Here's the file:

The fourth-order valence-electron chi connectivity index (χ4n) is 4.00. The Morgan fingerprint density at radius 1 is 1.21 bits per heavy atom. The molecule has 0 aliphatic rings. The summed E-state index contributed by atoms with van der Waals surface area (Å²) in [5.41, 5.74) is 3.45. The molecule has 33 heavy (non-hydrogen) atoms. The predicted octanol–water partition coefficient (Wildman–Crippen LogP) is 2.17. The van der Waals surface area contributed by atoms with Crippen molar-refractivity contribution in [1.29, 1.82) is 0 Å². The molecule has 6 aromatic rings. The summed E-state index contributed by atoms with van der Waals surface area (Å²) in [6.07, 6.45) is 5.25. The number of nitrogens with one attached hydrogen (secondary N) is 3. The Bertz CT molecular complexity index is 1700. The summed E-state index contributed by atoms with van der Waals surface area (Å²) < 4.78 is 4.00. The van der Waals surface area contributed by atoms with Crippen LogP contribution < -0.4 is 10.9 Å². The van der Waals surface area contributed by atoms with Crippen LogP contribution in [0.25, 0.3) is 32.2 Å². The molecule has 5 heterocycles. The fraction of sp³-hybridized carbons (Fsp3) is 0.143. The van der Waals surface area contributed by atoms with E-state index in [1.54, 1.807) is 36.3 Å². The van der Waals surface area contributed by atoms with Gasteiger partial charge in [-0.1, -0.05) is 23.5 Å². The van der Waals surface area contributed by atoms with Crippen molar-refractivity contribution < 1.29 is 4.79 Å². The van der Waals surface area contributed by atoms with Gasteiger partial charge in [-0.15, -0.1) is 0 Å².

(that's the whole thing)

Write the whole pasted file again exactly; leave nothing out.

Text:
The fourth-order valence-electron chi connectivity index (χ4n) is 4.00. The Morgan fingerprint density at radius 1 is 1.21 bits per heavy atom. The molecule has 0 aliphatic rings. The summed E-state index contributed by atoms with van der Waals surface area (Å²) in [5.41, 5.74) is 3.45. The molecule has 33 heavy (non-hydrogen) atoms. The predicted octanol–water partition coefficient (Wildman–Crippen LogP) is 2.17. The van der Waals surface area contributed by atoms with Crippen molar-refractivity contribution in [1.29, 1.82) is 0 Å². The molecule has 6 aromatic rings. The summed E-state index contributed by atoms with van der Waals surface area (Å²) in [6.07, 6.45) is 5.25. The number of nitrogens with one attached hydrogen (secondary N) is 3. The Bertz CT molecular complexity index is 1700. The summed E-state index contributed by atoms with van der Waals surface area (Å²) < 4.78 is 4.00. The van der Waals surface area contributed by atoms with Crippen LogP contribution < -0.4 is 10.9 Å². The van der Waals surface area contributed by atoms with Crippen LogP contribution in [0.25, 0.3) is 32.2 Å². The molecule has 5 heterocycles. The fraction of sp³-hybridized carbons (Fsp3) is 0.143. The van der Waals surface area contributed by atoms with E-state index in [1.54, 1.807) is 36.3 Å². The van der Waals surface area contributed by atoms with Gasteiger partial charge in [-0.1, -0.05) is 23.5 Å². The van der Waals surface area contributed by atoms with Crippen molar-refractivity contribution < 1.29 is 4.79 Å². The van der Waals surface area contributed by atoms with Gasteiger partial charge in [-0.15, -0.1) is 0 Å².